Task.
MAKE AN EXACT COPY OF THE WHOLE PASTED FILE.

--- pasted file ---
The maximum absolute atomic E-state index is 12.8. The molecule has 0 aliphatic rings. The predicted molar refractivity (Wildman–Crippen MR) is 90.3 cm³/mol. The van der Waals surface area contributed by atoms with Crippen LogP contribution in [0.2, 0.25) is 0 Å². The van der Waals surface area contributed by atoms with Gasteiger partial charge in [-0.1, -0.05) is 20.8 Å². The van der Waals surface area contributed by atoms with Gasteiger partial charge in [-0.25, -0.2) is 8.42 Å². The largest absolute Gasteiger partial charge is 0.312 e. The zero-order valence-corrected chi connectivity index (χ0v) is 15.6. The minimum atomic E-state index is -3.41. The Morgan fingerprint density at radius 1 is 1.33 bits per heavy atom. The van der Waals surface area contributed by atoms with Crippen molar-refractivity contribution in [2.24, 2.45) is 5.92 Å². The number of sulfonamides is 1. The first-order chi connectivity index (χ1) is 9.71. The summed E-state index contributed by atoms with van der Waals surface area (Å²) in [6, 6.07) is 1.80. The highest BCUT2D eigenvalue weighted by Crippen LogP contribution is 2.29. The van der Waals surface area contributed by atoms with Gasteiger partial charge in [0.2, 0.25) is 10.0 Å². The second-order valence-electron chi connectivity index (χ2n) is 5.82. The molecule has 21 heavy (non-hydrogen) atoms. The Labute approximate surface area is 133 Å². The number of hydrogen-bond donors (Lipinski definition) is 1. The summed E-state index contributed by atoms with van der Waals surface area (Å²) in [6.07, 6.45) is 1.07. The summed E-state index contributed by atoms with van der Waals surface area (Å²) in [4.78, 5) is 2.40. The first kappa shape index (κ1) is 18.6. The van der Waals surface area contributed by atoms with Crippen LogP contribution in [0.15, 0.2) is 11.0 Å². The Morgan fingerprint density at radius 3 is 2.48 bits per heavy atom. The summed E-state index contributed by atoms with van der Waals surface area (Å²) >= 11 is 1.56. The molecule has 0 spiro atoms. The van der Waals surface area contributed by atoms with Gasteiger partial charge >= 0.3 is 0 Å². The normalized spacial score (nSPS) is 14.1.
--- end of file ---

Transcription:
The maximum absolute atomic E-state index is 12.8. The molecule has 0 aliphatic rings. The predicted molar refractivity (Wildman–Crippen MR) is 90.3 cm³/mol. The van der Waals surface area contributed by atoms with Crippen LogP contribution in [0.2, 0.25) is 0 Å². The van der Waals surface area contributed by atoms with Gasteiger partial charge in [-0.1, -0.05) is 20.8 Å². The van der Waals surface area contributed by atoms with Gasteiger partial charge in [-0.25, -0.2) is 8.42 Å². The largest absolute Gasteiger partial charge is 0.312 e. The zero-order valence-corrected chi connectivity index (χ0v) is 15.6. The minimum atomic E-state index is -3.41. The Morgan fingerprint density at radius 1 is 1.33 bits per heavy atom. The van der Waals surface area contributed by atoms with Crippen molar-refractivity contribution in [2.24, 2.45) is 5.92 Å². The number of sulfonamides is 1. The first-order chi connectivity index (χ1) is 9.71. The summed E-state index contributed by atoms with van der Waals surface area (Å²) in [6, 6.07) is 1.80. The highest BCUT2D eigenvalue weighted by Crippen LogP contribution is 2.29. The van der Waals surface area contributed by atoms with Gasteiger partial charge in [0.2, 0.25) is 10.0 Å². The second-order valence-electron chi connectivity index (χ2n) is 5.82. The molecule has 21 heavy (non-hydrogen) atoms. The Labute approximate surface area is 133 Å². The number of hydrogen-bond donors (Lipinski definition) is 1. The summed E-state index contributed by atoms with van der Waals surface area (Å²) in [6.07, 6.45) is 1.07. The summed E-state index contributed by atoms with van der Waals surface area (Å²) in [4.78, 5) is 2.40. The first kappa shape index (κ1) is 18.6. The van der Waals surface area contributed by atoms with Crippen LogP contribution in [0.15, 0.2) is 11.0 Å². The Morgan fingerprint density at radius 3 is 2.48 bits per heavy atom. The summed E-state index contributed by atoms with van der Waals surface area (Å²) >= 11 is 1.56. The molecule has 0 spiro atoms. The van der Waals surface area contributed by atoms with Gasteiger partial charge >= 0.3 is 0 Å². The normalized spacial score (nSPS) is 14.1.